The lead-up to the Wellbeing Budget has been well signposted even if the track’s been somewhat muddied by drama. It’s a bold step to try and quantify progress in other than strictly financial terms. The brief is to implement change and manage the country’s finances.
The focus is on 5 priority areas:
taking mental health seriously
improving child wellbeing
supporting Māori and Pasifika aspirations
building a productive nation, and
transforming the economy
Mental health initiatives include a new frontline service for mental health, funding boosts to existing suicide prevention services, more nurses in secondary schools, and 1,044 new Housing First places to tackle homelessness.
Child wellbeing measures see a $320m package to address family and sexual violence, assisting young people out of state care into independent living, increased funding to decile 1-7 schools to take financial pressure off parents, and indexing main benefits to wage growth from April 2020, meaning benefit payments will rise in line with wages - not inflation.
Māori and Pasifika are supported by a major boost for Whānau Ora (family health) focusing on health and reducing reoffending, support for the Pacific Employment Support Service and Te Reo and Pacific languages, and a $12m programme targeting rheumatic fever.
While it’s hoped that increasing health and wellbeing in New Zealand will foster increased prosperity, the business community gaze will be on building a productive nation, and transforming the economy, as well as on tax policy ahead.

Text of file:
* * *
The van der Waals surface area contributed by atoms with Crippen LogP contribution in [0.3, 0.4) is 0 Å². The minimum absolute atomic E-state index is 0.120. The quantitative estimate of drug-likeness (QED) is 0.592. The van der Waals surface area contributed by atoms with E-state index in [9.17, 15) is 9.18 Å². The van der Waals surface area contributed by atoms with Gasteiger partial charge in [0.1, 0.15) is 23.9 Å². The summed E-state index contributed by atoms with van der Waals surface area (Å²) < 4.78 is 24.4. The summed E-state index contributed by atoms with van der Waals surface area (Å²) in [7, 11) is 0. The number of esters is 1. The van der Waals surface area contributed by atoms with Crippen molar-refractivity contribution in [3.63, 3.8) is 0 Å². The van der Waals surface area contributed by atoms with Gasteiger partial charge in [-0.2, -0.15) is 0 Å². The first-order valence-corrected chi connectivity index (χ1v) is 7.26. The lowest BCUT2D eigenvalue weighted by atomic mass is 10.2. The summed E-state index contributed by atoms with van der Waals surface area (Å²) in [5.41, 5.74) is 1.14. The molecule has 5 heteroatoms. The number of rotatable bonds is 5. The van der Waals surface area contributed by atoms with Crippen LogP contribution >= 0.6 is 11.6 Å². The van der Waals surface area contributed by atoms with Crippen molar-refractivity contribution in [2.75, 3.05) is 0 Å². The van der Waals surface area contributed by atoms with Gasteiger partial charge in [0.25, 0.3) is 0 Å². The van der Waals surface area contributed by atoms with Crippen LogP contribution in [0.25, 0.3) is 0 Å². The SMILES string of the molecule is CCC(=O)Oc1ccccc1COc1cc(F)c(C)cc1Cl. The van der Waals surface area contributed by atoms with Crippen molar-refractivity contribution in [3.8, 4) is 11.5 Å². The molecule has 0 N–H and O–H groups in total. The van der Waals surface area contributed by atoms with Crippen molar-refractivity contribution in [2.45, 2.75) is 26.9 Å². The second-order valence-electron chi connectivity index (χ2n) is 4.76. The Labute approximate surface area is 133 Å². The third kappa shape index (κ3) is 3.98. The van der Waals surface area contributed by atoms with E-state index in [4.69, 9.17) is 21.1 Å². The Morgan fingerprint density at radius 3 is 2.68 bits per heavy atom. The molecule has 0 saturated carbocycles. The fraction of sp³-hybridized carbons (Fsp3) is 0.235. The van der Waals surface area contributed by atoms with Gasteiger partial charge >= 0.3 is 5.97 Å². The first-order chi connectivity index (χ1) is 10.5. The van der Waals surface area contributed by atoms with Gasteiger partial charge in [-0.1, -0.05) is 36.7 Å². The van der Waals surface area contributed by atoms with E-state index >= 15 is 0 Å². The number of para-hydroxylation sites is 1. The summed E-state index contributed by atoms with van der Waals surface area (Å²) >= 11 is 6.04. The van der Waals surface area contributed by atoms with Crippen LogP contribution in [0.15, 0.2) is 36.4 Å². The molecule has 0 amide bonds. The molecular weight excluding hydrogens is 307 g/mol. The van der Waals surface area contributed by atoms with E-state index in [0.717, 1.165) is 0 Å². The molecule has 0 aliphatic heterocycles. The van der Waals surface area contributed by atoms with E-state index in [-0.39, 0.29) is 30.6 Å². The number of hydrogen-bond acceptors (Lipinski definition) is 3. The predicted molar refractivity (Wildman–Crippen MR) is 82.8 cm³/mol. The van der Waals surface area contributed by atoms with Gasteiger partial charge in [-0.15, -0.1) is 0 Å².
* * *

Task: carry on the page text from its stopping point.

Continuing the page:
Building a productive nation
Innovation is seen as the key to assist New Zealand industries in the transition to an economy high in productivity but low in emissions. The challenge is for businesses to be more innovative and New Zealanders to adapt to changing job markets.
The R & D legislation born out of last year’s budget has passed and it’s up to Kiwi businesses to take up opportunities there. The Budget allocates $157m to support the “Commercialisation of Innovation” package of initiatives to invest in research and science. An “Innovative Partnerships Programme” seeks to attract globally leading firms and innovators. “Business Connect” establishes a cross-agency digital platform of business-focused services.
New start-up businesses have been spotlighted as likely to run with some of these initiatives, the Minister for Research, Science and Innovation calling them “the ultimate champions of innovation that often introduce more radical, disruptive innovations than more established firms”.
But how does a start-up expand? The Budget establishes a $300m fund to support venture capital investments taking “mid-size” start-up businesses to the next level. This is designed to stimulate growth and help businesses remain onshore, reducing pressure on companies to sell prematurely to overseas buyers.
The initiatives also fund vocational education and training. These include reforms to boost apprenticeships and trade training, increased subsidies to Tertiary Education Organisations, wage subsidies, and funding for an “Industry 4.0” demonstration network to help businesses embrace smart technologies and data driven solutions.